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Sammy Wilson: Does my hon. Friend accept that while those organisations are in being and carry out widespread intimidation of witnesses, it will be difficult, if we do not have Diplock courts, to get people to serve on juries? Intimidation is currently directed towards witnesses, but in future it will be directed towards juries.

Mr. Dodds: My hon. Friend makes a valid point. All the evidence suggests that, leaving aside dissident republican activity, which is aimed at the security forces and members of the Catholic community who, for example, serve on local police boards, many organisations such as the IRA and those on the loyalist side are turning increasingly to protecting their criminal empires and activities. Their members will not think twice about intimidating witnesses. If there were jury trials, they would want to influence the outcome. The Assistant Chief Constable and other leading police officers in Northern Ireland have made it clear that the evidence shows that criminality and racketeering are "institutionalised" in those organisations.

We will not get rid of such activities in a short time. It will take a long time and a great deal of effort to rid our society of criminal activities by paramilitary organisations. We give our support to—and look to the Government for adequate resources for—agencies such as the Assets Recovery Agency as well as the police in their efforts to bear down on such criminal activities.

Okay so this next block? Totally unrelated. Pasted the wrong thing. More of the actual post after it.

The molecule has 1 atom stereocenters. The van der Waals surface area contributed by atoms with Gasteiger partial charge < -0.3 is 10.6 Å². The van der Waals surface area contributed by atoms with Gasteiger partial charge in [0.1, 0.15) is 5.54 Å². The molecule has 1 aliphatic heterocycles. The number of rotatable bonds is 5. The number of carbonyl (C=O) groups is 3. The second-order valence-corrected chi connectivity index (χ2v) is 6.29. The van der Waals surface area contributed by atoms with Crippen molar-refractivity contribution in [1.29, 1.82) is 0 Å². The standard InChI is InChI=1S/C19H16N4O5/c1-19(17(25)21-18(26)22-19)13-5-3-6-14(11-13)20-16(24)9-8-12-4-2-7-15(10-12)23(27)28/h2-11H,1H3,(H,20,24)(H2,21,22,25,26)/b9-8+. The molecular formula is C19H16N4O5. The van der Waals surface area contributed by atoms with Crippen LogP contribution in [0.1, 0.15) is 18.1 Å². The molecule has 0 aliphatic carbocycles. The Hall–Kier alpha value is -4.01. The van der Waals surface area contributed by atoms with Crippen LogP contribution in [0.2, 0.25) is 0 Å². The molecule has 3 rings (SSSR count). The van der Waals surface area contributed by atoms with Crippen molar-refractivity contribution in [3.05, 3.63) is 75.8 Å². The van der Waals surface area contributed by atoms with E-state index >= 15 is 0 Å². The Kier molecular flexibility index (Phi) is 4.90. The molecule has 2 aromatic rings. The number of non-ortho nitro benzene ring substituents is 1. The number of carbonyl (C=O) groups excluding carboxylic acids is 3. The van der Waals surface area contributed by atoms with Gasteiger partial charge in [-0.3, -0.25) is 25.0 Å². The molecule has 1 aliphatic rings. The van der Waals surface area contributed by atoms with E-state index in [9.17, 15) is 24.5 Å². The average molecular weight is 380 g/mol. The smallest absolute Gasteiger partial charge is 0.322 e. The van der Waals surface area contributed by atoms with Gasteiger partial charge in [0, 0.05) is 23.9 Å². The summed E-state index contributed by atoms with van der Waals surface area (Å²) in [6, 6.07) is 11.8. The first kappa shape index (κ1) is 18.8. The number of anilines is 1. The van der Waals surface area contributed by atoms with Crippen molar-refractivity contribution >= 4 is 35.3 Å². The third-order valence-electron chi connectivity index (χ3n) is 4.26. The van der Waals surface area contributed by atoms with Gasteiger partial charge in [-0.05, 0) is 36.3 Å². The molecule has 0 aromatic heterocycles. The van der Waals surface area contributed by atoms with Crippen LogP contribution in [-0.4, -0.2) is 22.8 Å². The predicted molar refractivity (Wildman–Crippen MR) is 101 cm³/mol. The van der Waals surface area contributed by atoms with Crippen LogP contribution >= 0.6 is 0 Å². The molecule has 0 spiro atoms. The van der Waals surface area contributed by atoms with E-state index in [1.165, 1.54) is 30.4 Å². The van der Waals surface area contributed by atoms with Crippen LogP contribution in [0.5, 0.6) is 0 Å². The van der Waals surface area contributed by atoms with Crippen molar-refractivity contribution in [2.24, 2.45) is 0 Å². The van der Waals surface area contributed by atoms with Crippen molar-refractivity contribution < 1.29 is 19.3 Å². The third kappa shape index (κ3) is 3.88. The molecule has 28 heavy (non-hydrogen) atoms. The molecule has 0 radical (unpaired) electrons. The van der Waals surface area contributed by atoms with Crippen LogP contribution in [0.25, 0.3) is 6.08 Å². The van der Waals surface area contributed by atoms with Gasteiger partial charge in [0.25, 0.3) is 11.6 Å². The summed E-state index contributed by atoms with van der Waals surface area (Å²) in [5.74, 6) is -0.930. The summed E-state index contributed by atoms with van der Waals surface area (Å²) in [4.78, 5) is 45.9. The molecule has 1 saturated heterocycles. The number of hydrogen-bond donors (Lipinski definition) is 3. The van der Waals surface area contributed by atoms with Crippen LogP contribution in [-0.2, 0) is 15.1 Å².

That emphasises that it would be premature to agree with the proposition that, by July 2007, Diplock courts and other provisions should disappear completely from the statute book unless they are renewed for only one further year. That would be wrong and misguided. The Government should not so hastily do away with provisions that would be enormously useful in prosecuting the war against terror and criminality in Northern Ireland.

What difficulty or harm can there be in keeping the provisions on the statute book, even if they are not often used, as a safety net and reassurance so that, if a case arose in which there was considerable danger of interference with a jury or of its members feeling threatened, they could apply? Although we have heard comments about optimism, wanting an end date for such emergency legislation and the progress that has been made—there has been progress—we have not yet reached the end game.

We look forward to hearing the comments of the Independent Monitoring Commission in the coming months and years as its reports roll out. In that sort of time, we can make an assessment of the position. The
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Chief Constable and other security sources will also produce reports and we will make our assessments, and so on. It is clear to the people of Northern Ireland that we have a considerable way to go. People do not feel confident that the IRA is moving to disband its organisation or dismantle its terrorist structures.